While much attention has been placed on the rise in numbers of the religiously unaffiliated and outright disbelievers in a god, Mitchell Stephens looks at a less-publicized aspect and that is that even those who still consider themselves as believers now think of their god in very diminished terms.
He starts with an anecdote about a woman who was asked if she believed in god to which she replied in the affirmative. But when asked the follow-up question of whether she believed in a god who could change the course of events on earth, she replied, “No, just the ordinary one.”
Stephens explains what he thinks is happening.
God once was seen as commanding the entire universe and supervising all of its inhabitants — inflicting tragedies, bestowing triumphs, enforcing morality. But now, outside of some lingering loud pockets of orthodoxy, we have witnessed the arrival of a less mighty, increasingly inconsequential version of God.
In 1820, the poet Percy Bysshe Shelley, himself a committed atheist, predicted that religion would not be “o’erthrown” but simply become “unregarded.” Despite all the noise and news made in recent decades by beleaguered adherents of one or another supernaturally inspired orthodoxy, that is the direction in which we are headed.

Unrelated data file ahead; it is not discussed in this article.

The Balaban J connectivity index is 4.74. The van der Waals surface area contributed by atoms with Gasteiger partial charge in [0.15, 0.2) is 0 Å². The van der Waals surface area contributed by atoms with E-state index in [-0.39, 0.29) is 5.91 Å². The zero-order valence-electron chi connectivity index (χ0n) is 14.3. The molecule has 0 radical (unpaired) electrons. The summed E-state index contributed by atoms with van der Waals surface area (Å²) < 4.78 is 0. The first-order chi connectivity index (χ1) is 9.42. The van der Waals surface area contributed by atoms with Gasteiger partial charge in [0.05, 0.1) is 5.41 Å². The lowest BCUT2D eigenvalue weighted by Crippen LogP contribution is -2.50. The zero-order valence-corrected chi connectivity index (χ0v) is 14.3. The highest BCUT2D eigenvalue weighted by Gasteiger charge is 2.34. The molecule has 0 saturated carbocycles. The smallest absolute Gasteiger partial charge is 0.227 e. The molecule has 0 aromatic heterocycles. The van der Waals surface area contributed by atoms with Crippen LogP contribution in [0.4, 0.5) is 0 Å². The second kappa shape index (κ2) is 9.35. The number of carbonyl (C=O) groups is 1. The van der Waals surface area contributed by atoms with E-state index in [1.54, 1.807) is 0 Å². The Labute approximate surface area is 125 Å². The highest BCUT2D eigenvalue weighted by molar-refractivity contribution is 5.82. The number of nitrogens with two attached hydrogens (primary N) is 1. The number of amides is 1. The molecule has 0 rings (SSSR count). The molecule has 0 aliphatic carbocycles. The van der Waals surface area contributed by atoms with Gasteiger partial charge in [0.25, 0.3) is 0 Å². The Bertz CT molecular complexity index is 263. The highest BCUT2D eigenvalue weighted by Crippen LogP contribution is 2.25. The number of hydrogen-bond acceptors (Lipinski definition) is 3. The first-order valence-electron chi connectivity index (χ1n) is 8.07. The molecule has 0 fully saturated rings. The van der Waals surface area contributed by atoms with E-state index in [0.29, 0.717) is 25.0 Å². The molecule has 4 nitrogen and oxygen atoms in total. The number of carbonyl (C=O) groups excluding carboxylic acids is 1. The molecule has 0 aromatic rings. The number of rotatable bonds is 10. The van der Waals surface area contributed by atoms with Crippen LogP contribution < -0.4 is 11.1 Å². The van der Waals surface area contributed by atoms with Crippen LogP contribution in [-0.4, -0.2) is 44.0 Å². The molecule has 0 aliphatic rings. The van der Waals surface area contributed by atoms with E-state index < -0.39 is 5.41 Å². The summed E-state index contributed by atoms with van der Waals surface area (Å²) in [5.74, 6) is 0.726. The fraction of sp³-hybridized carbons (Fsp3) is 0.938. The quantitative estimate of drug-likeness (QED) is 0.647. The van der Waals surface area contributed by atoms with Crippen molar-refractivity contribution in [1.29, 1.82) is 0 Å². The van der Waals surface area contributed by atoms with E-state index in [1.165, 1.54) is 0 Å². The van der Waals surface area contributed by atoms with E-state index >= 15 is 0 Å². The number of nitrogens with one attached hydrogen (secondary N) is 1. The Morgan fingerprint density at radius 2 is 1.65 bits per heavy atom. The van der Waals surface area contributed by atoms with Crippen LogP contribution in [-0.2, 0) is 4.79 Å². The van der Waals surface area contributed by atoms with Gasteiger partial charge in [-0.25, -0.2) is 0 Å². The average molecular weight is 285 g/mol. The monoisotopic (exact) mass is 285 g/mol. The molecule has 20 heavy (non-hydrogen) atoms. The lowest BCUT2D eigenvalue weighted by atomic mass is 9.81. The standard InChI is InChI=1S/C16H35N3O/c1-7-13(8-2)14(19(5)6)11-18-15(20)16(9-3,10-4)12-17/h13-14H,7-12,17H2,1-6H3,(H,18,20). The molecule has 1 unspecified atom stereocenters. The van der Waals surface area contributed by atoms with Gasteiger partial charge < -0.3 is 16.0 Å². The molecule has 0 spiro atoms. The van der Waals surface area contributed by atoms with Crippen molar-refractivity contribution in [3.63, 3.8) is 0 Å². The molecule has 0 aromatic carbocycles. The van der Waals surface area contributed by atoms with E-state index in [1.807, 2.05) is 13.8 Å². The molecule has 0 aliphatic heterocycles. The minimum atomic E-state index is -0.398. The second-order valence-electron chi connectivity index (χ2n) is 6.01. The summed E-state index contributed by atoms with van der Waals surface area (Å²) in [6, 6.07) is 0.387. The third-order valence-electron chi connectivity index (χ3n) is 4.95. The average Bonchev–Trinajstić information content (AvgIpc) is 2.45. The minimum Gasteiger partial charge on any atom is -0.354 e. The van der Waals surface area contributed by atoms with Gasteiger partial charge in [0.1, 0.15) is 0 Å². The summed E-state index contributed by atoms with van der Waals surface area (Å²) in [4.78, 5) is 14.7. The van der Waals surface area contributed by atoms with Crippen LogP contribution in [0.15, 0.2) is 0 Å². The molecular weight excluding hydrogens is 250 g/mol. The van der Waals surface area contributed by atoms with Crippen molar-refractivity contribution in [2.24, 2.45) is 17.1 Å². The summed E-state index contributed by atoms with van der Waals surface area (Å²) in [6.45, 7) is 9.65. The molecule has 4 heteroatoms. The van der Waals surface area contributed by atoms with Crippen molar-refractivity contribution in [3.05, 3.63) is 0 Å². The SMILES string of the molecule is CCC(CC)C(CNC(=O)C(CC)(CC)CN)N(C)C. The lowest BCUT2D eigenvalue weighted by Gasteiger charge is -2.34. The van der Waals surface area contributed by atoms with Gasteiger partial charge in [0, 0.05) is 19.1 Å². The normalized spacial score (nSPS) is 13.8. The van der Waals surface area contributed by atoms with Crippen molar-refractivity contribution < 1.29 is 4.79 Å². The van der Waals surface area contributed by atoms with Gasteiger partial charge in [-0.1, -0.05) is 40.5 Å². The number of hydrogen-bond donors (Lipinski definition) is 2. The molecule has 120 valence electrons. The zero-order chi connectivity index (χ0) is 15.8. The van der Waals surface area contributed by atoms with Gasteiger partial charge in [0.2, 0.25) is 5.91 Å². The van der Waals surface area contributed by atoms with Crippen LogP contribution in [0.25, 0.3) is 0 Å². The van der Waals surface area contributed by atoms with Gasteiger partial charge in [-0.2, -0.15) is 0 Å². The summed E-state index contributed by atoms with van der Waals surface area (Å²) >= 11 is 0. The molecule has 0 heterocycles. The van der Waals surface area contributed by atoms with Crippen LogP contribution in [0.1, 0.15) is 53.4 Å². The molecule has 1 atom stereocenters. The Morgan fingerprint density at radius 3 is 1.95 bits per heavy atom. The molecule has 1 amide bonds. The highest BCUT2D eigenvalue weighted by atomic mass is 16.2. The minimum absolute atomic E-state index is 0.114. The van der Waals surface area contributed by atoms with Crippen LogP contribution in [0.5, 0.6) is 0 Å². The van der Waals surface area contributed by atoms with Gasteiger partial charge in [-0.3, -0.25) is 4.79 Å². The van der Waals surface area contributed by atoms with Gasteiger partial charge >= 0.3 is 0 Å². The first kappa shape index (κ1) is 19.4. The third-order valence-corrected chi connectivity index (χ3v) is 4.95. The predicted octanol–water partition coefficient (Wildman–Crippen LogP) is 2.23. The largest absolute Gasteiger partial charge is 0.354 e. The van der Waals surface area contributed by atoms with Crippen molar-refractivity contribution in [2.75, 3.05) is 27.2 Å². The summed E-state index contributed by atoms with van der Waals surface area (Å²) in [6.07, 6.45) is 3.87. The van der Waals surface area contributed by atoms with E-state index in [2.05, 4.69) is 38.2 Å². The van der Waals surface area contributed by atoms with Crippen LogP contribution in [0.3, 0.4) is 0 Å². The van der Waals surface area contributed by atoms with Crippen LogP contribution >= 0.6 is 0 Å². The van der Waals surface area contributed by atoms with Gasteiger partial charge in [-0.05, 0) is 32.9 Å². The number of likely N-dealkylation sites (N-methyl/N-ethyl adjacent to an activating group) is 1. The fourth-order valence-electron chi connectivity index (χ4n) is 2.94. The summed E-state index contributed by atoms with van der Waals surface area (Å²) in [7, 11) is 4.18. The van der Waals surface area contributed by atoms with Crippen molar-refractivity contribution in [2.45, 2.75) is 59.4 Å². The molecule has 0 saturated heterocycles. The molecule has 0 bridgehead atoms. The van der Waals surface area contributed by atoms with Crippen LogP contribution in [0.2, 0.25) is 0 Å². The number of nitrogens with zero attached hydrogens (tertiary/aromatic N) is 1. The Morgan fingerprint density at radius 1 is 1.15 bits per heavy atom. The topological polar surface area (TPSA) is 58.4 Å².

Religion’s supporters can take comfort in the fact that, so far, most minds still find room for some sort of God. But as religion recedes and we contend less and less with the strictures of ancient holy texts, it is an increasingly distant, indistinct, uninvolved, ordinary God.
It is undoubtedly true, as this cartoon indicates, that over time people have been steadily decreasing their expectations of what the god they profess to believe in can do or is willing to do.
This is the problem with the word ‘god’. People can interpret it as meaning practically anything they want it to mean. So maybe surveys should ask the more pointed questions such as whether they believe in a god who can change the course of events, rather than just about god.